The one thing about playing sports in high school is that you have this false perception of yourself when you enter college and try out for club sports. I was voted Captain of my softball team and at the end of the year, I received the award for MVP, Golden Glove (xero errors made at my position as first baseman), one of the all-league players and in the top three for heavy hitters. So, I had felt like I was a pretty good and valued softball player and decided that once I got to college I would tryout for the club team rather than try to be recruited for D1 because of my major and the amount of time I have to put into studying.
So, tryouts were this week and I showed up with some confidence that I would have a chance of making the team. My confidence level lowered real quick once I saw all the other girls warm up their arms. Now, I could throw a softball relatively fast but with some of these girls, you could hear the loud clap of the glove once their partner caught the ball. I realized how weak my arm was and knew that it would all probably go down hill from there.
Next we got into our positions and of course, I went to first base along with about 5 other girls. Right off the bat (no pun intended) I have heavy competition for my position as a first baseman. For some reason, every time that I was rotated out, they would get the shining star moments with stretches and jumps, while I would get the balls that were thrown right to me. In a game that isn’t a bad thing but I was really trying to show the president of the club what I was made of and that I was worth having on the team.
Following my dull moment for fielding, we did hitting the next day. We had to do bunts and mine were very bad. I’m not a fast runner which is why I hit the ball hard and far so I’m able to make it on base. I had three hits, one into deep center field and the other two were lines drives in the infield.
Today, the final day, was basically everything combined and again with fielding, nothing crazy for me but for everyone else, shining star moments. Tryouts still had roughly 30 minutes left and they president sent home people who either made the team or didn’t because she did not need to see any more from us. The rest of the people she kept (two of them first baseman) she wanted to see more from them.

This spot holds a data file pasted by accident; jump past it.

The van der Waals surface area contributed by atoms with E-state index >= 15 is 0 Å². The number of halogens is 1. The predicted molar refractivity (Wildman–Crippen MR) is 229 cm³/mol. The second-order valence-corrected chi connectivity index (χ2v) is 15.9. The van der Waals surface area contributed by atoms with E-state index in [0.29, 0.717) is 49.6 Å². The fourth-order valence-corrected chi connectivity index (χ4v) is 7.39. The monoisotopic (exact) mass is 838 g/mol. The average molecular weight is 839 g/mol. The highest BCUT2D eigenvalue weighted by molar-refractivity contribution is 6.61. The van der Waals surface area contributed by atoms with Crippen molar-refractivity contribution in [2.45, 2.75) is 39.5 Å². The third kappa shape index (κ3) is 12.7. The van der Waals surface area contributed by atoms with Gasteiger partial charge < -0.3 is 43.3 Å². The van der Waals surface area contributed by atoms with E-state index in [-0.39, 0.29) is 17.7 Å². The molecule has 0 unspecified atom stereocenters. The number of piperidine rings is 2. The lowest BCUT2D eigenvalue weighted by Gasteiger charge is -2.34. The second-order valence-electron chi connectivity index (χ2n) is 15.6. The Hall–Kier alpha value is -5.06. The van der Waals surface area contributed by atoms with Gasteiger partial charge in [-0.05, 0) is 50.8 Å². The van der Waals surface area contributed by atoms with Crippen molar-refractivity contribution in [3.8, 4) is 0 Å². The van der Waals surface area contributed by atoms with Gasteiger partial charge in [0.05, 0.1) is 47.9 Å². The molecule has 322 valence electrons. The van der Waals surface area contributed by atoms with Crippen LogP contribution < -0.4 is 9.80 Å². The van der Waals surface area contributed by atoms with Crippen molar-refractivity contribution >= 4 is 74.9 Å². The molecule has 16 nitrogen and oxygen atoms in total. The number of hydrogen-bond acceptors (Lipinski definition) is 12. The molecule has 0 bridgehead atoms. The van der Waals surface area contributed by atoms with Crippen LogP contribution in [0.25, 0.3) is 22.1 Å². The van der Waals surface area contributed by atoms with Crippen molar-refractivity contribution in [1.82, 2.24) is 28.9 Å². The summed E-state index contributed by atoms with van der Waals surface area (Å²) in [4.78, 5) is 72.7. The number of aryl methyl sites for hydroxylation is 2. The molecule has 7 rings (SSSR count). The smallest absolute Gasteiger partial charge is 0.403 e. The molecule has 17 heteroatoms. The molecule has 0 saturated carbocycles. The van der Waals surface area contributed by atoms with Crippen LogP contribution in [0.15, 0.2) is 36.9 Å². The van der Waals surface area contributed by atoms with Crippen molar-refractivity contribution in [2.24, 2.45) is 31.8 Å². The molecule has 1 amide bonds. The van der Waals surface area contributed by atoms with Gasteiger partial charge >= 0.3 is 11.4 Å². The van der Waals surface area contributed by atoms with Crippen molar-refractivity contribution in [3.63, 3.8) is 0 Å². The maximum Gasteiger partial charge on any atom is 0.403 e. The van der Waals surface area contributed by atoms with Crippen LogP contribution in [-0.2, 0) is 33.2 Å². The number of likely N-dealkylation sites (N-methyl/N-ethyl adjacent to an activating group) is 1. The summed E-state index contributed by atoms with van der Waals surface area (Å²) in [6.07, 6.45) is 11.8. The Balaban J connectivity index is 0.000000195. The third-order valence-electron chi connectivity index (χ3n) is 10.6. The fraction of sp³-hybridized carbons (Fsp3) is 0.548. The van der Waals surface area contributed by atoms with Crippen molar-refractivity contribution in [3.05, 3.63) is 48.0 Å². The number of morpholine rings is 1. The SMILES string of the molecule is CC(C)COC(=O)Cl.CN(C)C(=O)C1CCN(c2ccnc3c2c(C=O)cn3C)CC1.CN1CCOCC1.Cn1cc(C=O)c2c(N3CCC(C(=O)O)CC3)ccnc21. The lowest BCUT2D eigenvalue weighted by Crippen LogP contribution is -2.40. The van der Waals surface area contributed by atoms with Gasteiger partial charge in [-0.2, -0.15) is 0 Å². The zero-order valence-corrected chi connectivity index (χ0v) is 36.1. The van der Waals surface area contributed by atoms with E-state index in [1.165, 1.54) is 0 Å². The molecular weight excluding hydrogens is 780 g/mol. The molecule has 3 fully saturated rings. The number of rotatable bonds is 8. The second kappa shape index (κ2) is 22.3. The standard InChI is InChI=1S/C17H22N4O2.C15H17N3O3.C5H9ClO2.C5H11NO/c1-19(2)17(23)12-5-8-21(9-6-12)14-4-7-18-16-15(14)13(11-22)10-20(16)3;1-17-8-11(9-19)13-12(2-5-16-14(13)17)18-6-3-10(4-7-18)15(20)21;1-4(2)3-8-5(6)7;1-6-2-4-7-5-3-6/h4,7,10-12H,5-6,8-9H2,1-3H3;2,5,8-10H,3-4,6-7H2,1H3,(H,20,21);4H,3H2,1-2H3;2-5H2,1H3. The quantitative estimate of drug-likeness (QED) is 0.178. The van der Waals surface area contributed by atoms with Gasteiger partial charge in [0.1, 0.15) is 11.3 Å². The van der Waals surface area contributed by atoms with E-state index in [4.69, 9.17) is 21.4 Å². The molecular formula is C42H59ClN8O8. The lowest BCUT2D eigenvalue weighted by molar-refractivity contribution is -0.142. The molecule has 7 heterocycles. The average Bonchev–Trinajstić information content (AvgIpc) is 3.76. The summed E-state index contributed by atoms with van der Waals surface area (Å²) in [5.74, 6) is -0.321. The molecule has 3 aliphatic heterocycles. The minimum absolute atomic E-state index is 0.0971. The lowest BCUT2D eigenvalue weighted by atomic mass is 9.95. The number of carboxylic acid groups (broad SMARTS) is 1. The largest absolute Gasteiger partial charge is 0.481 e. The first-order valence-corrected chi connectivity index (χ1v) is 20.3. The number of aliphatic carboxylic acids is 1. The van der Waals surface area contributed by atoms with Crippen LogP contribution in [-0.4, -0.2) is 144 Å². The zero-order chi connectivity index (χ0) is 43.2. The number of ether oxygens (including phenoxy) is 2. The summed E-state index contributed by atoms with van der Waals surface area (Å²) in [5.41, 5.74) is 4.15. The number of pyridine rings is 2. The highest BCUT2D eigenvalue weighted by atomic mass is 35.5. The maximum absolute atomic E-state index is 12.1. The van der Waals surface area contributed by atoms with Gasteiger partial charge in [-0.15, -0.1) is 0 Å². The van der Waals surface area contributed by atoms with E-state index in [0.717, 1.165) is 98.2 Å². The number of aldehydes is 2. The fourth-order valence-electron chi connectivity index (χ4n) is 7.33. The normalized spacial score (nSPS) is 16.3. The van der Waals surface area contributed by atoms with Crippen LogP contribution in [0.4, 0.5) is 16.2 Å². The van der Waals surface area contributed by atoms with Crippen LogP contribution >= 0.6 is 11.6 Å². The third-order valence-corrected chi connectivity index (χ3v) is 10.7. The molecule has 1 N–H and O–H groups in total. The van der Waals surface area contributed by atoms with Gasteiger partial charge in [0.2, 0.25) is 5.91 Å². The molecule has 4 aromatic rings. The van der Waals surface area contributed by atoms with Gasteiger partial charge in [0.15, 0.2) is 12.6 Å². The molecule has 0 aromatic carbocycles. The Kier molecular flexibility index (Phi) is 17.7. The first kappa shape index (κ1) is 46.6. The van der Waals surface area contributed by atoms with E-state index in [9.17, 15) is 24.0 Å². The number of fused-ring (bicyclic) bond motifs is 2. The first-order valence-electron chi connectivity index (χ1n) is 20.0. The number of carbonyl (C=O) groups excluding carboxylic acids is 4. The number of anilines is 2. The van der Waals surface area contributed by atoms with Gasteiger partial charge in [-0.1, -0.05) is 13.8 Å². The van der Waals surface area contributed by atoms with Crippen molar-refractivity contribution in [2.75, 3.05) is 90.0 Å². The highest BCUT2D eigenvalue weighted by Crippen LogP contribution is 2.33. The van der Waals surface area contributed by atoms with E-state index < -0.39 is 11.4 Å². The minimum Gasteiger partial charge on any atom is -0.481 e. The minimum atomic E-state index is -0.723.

I was sent home.
My heart sank.
Only a small part of me had hope that there was still a chance that I had been chosen, but not much. Some of the girls that were sent home were really good, like the girl who tried out for pitcher. She was very good. Actually, all of the girls were really good so you couldn’t really tell who would make the team or not. We would be emailed later on in the day to find out what our results were. The anticipation was eating me up and I couldn’t stop checking my email all day.
And at 5:01, 1 Unread Message.
Thank you all so much for trying out for the club softball team. You all did a fantastic job and we saw so much effort and talent on the field the last few days.
Okay, this sounds promising.
Unfortunately, we can only take so many new girls that would fit our needs and fill the empty positions we were looking to fill. This was a hard decision to make because you all showed so much potential.
Reading that one word made it feel like my whole world came crashing down. Softball was my life, my time to shine. It had been my go to ever since I started in 6th grade. I had always been shy and quiet and when I would be with my teammates, they would accept me for who I was and it always made me feel loved. I had stopped playing in 8th and 9th grade because I had switched schools and it was hard to get from school to practice because of the distance and timing. My new school had adopted a sports program when I was a sophomore and I saw that they were having softball and of course I signed up. Ever since then, I was always the starter for first base. My senior year, I was upset because the family that I had been with for three years were suddenly not going to be there anymore and and I was determined to find that tight knit group in college.
When I read the email, it felt like I had lost a part of me. And it wasn’t so much that I let myself down, but it felt like I let my team down.
They had all said they would come and watch my games and now, they’ll be waiting another year for what will probably be the same end result.
Fingers crossed I’ll even be good enough to find an intramural team to play on…